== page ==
After spending the day catching butterflies on Mount Ashland in the summer of 1953, Vladimir Nabokov would return to his Meade Street home to finish what is regarded by literary scholars to be one of the greatest novels of the 20th century.
Nabokov was working on "Lolita" in the home above downtown Ashland, during what he called an "extraordinarily productive writing summer."
A 1999 fire destroyed the house at 163 Meade St. that Nabokov and his wife, Vera, rented from a professor who taught at what is now Southern Oregon University.
But Ashland residents can return to the mountain where Nabokov classified butterflies and the novel in which he alluded to them.
A fundraiser at the Mount Ashland lodge Sunday, sponsored by the Jackson County Library Foundation, will provide background on the novelist's time in Ashland, his studies of butterflies and his writing about the winged creatures. Proceeds from the event will benefit the county's public libraries.
"Scientists think of him as a scientist, and literary people think of him as a writer," said Shelley Austin, the foundation's executive director. "It's pretty amazing because he was so accomplished in both of those fields."
The 3 to 7 p.m. Nabokov on Mount Ashland event will feature a lecture by Robert Michael Pyle, co-editor of "Nabokov's Butterflies," a collection of Nabokov's writing, translated by his son, Dmitri Nabokov.
Pyle, who holds a doctorate in ecology from Yale University, plans to search Mount Ashland for a relative of the butterfly Nabokov was studying while writing "Lolita" and to show audience members the live butterfly, called Nabokov's Blue.
"Participants may have an opportunity to see live examples of the actual kind of butterflies he worked on," Pyle said.
The Gray's River, Wash., resident also plans to play a recording of Nabokov reading his poem, "Lines Written in Oregon," that he wrote in Ashland.
An Oregon Shakespeare Festival actor, who has yet to be announced, will read from Nabokov's work. Tickets to the event, which includes a catered dinner, cost $36.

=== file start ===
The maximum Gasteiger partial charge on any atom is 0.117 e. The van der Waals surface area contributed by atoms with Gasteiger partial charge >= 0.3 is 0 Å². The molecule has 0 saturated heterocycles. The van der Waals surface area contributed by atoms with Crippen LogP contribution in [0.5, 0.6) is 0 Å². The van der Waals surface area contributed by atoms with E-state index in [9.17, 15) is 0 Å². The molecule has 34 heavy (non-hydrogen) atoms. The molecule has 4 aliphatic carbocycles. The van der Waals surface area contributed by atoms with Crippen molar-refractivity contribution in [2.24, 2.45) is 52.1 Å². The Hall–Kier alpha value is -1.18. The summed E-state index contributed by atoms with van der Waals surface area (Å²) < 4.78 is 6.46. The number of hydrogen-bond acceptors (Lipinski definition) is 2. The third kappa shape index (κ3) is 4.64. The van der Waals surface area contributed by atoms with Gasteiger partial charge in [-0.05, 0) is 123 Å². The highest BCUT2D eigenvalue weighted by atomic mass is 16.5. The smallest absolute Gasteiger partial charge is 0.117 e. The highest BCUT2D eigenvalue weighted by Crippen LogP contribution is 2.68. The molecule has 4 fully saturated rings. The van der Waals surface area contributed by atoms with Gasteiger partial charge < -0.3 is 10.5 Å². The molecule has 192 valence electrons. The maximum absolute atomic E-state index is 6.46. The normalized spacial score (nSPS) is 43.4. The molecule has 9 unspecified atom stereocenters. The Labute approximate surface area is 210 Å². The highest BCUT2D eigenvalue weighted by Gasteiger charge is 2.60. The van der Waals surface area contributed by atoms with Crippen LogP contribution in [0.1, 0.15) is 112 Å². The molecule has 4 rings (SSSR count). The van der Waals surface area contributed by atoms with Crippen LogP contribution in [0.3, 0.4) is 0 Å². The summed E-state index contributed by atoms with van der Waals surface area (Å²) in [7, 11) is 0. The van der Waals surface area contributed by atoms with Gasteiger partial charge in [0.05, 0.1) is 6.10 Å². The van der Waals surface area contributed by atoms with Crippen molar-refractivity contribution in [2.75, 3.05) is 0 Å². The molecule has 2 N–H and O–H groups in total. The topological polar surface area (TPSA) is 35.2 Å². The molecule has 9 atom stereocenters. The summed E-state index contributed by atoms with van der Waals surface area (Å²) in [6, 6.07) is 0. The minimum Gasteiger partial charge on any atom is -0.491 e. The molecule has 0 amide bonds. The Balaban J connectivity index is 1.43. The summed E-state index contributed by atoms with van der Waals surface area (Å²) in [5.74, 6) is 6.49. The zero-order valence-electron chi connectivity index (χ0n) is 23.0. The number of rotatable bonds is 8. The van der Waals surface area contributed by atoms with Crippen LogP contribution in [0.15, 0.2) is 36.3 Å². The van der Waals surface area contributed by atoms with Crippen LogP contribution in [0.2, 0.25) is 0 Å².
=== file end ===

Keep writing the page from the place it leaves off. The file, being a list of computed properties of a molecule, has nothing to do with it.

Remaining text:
Nabokov was equally serious about becoming a lepidopterist, or butterfly collector, as he was a writer, Austin said.
"My pleasures are the most intense known to man: writing and butterfly hunting," Nabokov wrote in "Strong Opinions," a collection of his essays, interviews and letters to editors.
Butterfly allusions flit through the pages of "Lolita," about a romance between a middle-aged professor and a 12-year-old girl, Lolita. The professor, Humbert Humbert, compares Lolita to a butterfly.
Nabokov used the same language to describe the Blue butterfly in his scientific writing as he did to describe Lolita in his novel, Pyle said.
"This is Nabokov's big caper, that he used some of the same language to describe the girl and the butterfly," he said. "He probably wondered if anyone would ever notice."
Just as Humbert loved Lolita, Nabokov loved butterflies.
"Every summer my wife and I go butterfly hunting," he wrote in his 1956 essay "On a Book Entitled 'Lolita.'" "It was at such of our headquarters as Telluride, Colorado; Afton, Wyoming; Portal, Arizona; and Ashland, Oregon, that 'Lolita' was energetically resumed in the evenings or on cloudy days. I finished copying the thing out in longhand in the spring of 1954, and at once began casting around for a publisher."
The novel was published in Paris in 1955 and in the U.S. in 1958, creating a sensation because of its controversial subject matter. The book sold out the day it reached U.S. shelves and was on best-seller lists for a year, Austin said.
Nabokov discovered Ashland while traveling to visit his son, Dmitri, in Roseburg, she said. The author and his wife ended up spending July though September of that year in Ashland.
"He found that this was an abundant place for butterflies," Austin said. "Between the middle of July and the middle of August is when most of the flowers and butterflies are out. So that's right now and it's just gorgeous up there.
"Once you get butterflies in your head, you see them everywhere, and I've been seeing them everywhere," she said.
Just like Nabokov.
For more information on the event or to buy tickets, see www.jclf.org or call the library foundation at 541-774-6572.
Contact reporter Hannah Guzik at 541-482-3456 ext. 226 or email@example.com.